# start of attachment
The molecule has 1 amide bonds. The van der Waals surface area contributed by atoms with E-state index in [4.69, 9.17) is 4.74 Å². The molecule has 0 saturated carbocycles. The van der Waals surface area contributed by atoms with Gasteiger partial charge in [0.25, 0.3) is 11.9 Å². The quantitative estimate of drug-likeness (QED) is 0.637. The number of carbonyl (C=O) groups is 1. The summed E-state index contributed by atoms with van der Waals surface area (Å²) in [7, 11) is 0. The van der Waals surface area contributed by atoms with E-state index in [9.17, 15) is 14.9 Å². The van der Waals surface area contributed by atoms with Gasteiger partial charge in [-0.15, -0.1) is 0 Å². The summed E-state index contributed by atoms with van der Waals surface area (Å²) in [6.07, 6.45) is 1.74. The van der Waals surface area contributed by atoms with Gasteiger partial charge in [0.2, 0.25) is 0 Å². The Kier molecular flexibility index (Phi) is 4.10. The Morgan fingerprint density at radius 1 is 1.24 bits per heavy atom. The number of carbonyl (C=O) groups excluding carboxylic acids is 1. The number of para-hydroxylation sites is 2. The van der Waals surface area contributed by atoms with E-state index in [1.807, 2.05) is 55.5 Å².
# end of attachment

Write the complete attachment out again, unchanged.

The molecule has 1 amide bonds. The van der Waals surface area contributed by atoms with E-state index in [4.69, 9.17) is 4.74 Å². The molecule has 0 saturated carbocycles. The van der Waals surface area contributed by atoms with Gasteiger partial charge in [0.25, 0.3) is 11.9 Å². The quantitative estimate of drug-likeness (QED) is 0.637. The number of carbonyl (C=O) groups is 1. The summed E-state index contributed by atoms with van der Waals surface area (Å²) in [7, 11) is 0. The van der Waals surface area contributed by atoms with E-state index in [9.17, 15) is 14.9 Å². The van der Waals surface area contributed by atoms with Gasteiger partial charge in [-0.15, -0.1) is 0 Å². The summed E-state index contributed by atoms with van der Waals surface area (Å²) in [6.07, 6.45) is 1.74. The van der Waals surface area contributed by atoms with Gasteiger partial charge in [0.2, 0.25) is 0 Å². The Kier molecular flexibility index (Phi) is 4.10. The Morgan fingerprint density at radius 1 is 1.24 bits per heavy atom. The number of carbonyl (C=O) groups excluding carboxylic acids is 1. The number of para-hydroxylation sites is 2. The van der Waals surface area contributed by atoms with E-state index in [1.807, 2.05) is 55.5 Å².